Should more students become entrepreneurs?

Should more students become entrepreneurs?

How many times were you told to focus on one thing only because doing more than one at a time is not sustainable?

Probably many times since you were a child. 

However, most entrepreneurs would beg to differ since they have different sources of income, therefore, several things to juggle at the same time.

Whether you are a Baby Boomer, a Gen X-er, a Millennial, or a Gen Z-er, the truth is that we are all part of a collective where the mere fact of being alive is ridiculously expensive.

Take Toronto as an example; in 2020, the monthly costs of a single person are around $1,200 without rent.

Renting a one-bedroom apartment in the city centre today is $2,150.

Now, imagine you are a recent grad. On top of having to cover that, now you also have to start paying the debt you collected in order to be able to complete your education.

Tell me, who can focus on one thing when you can barely make ends meet, or when you cannot make ends meet at all?

It’s like we are somehow being “forced” to become entrepreneurs, and maybe that’s a good thing!

Every semester, from day one, I open the space to discuss entrepreneurship as a career option with my students and gauge their interest so that I can connect the ones who are willing to explore this avenue, with folks at the college that can support them and guide them in the matter.

I’m fully aware that most students go to college with no intention of considering entrepreneurship as an option but depending on the classes they take, the people they meet, and the problems they start solving, they can ignite an interest in growing their own initiatives. 

In a context like Canada where so many cultures coexist and where so many international students are sharing spaces with local ones, I see untapped potential for the development of projects with global outreach.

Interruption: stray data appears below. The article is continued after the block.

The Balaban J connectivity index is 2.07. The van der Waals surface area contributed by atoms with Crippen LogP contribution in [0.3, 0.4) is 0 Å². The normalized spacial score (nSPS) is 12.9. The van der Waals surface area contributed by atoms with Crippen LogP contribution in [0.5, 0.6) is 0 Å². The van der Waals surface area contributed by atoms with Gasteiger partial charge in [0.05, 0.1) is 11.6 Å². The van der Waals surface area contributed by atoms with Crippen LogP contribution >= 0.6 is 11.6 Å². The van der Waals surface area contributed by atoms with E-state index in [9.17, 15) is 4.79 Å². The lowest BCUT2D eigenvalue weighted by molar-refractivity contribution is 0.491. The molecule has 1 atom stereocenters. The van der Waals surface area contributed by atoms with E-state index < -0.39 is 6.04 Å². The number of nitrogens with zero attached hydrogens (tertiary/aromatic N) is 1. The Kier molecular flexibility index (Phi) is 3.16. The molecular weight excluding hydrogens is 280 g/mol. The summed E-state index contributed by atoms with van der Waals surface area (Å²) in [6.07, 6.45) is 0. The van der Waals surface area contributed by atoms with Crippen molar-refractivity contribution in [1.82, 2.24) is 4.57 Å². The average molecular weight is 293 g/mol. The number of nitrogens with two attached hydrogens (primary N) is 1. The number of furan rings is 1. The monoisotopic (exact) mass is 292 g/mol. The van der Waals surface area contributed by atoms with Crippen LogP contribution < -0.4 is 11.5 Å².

Imagine if, from the beginning of their educational journey, they get together, think about an idea to develop, and join forces to bring it to reality with the help of the available resources at their institution.

Imagine if they work on it and play with it to perfect it by using the skills they are acquiring.

Imagine the most vulnerable students, the ones who face mental health challenges, dealing with the stigma by having the option of being their own bosses and inspiring others who are in their shoes.

Imagine if students identify a pain point in our society, and by the end of their program, they have an incredible product or service that solves it and that is ready for launch.

Wouldn’t that be beautiful?

It’s not about teaching students how to be entrepreneurs, but more about providing spaces and support, and giving them exposure to successful entrepreneurs who can share their journey with them.

Is it viable to rely solely on a 9-5 job for your entire life, especially when the cost of living is so high like I mentioned above?

When it comes to job search we know that it is not a good idea to put all your eggs in one basket. 

Should we apply the same concept to our own lives so we don’t depend only on one revenue stream?

Written by David Mendoza for Orbit 5


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